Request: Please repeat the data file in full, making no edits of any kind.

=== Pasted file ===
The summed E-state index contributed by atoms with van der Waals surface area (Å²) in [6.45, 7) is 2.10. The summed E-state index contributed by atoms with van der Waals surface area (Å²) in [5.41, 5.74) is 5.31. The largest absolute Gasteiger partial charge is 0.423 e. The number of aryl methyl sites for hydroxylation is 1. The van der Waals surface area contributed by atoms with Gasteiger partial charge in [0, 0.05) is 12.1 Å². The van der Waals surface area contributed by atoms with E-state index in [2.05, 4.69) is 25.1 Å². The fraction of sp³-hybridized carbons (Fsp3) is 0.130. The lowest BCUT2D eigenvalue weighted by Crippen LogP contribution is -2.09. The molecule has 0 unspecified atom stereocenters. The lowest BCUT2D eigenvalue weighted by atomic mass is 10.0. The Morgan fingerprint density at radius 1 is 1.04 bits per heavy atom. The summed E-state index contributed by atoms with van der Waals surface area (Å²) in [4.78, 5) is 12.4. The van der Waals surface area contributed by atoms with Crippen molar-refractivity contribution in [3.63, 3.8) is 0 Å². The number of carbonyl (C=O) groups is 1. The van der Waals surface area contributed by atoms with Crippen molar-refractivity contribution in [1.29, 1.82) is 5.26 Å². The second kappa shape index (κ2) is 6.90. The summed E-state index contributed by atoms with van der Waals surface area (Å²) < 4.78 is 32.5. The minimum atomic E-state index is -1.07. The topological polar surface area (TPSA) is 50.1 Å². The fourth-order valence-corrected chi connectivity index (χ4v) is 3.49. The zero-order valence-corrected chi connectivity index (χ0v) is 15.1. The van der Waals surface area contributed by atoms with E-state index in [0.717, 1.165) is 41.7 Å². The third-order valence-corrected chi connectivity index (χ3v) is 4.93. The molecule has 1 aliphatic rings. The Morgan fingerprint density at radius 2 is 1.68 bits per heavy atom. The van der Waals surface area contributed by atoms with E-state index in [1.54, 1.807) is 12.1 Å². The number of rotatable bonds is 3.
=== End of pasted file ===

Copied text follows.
The summed E-state index contributed by atoms with van der Waals surface area (Å²) in [6.45, 7) is 2.10. The summed E-state index contributed by atoms with van der Waals surface area (Å²) in [5.41, 5.74) is 5.31. The largest absolute Gasteiger partial charge is 0.423 e. The number of aryl methyl sites for hydroxylation is 1. The van der Waals surface area contributed by atoms with Gasteiger partial charge in [0, 0.05) is 12.1 Å². The van der Waals surface area contributed by atoms with E-state index in [2.05, 4.69) is 25.1 Å². The fraction of sp³-hybridized carbons (Fsp3) is 0.130. The lowest BCUT2D eigenvalue weighted by Crippen LogP contribution is -2.09. The molecule has 0 unspecified atom stereocenters. The lowest BCUT2D eigenvalue weighted by atomic mass is 10.0. The Morgan fingerprint density at radius 1 is 1.04 bits per heavy atom. The summed E-state index contributed by atoms with van der Waals surface area (Å²) in [4.78, 5) is 12.4. The van der Waals surface area contributed by atoms with Crippen molar-refractivity contribution in [3.63, 3.8) is 0 Å². The number of carbonyl (C=O) groups is 1. The van der Waals surface area contributed by atoms with Crippen molar-refractivity contribution in [1.29, 1.82) is 5.26 Å². The second kappa shape index (κ2) is 6.90. The summed E-state index contributed by atoms with van der Waals surface area (Å²) < 4.78 is 32.5. The minimum atomic E-state index is -1.07. The topological polar surface area (TPSA) is 50.1 Å². The fourth-order valence-corrected chi connectivity index (χ4v) is 3.49. The zero-order valence-corrected chi connectivity index (χ0v) is 15.1. The van der Waals surface area contributed by atoms with E-state index in [0.717, 1.165) is 41.7 Å². The third-order valence-corrected chi connectivity index (χ3v) is 4.93. The molecule has 1 aliphatic rings. The Morgan fingerprint density at radius 2 is 1.68 bits per heavy atom. The van der Waals surface area contributed by atoms with E-state index in [1.54, 1.807) is 12.1 Å². The number of rotatable bonds is 3.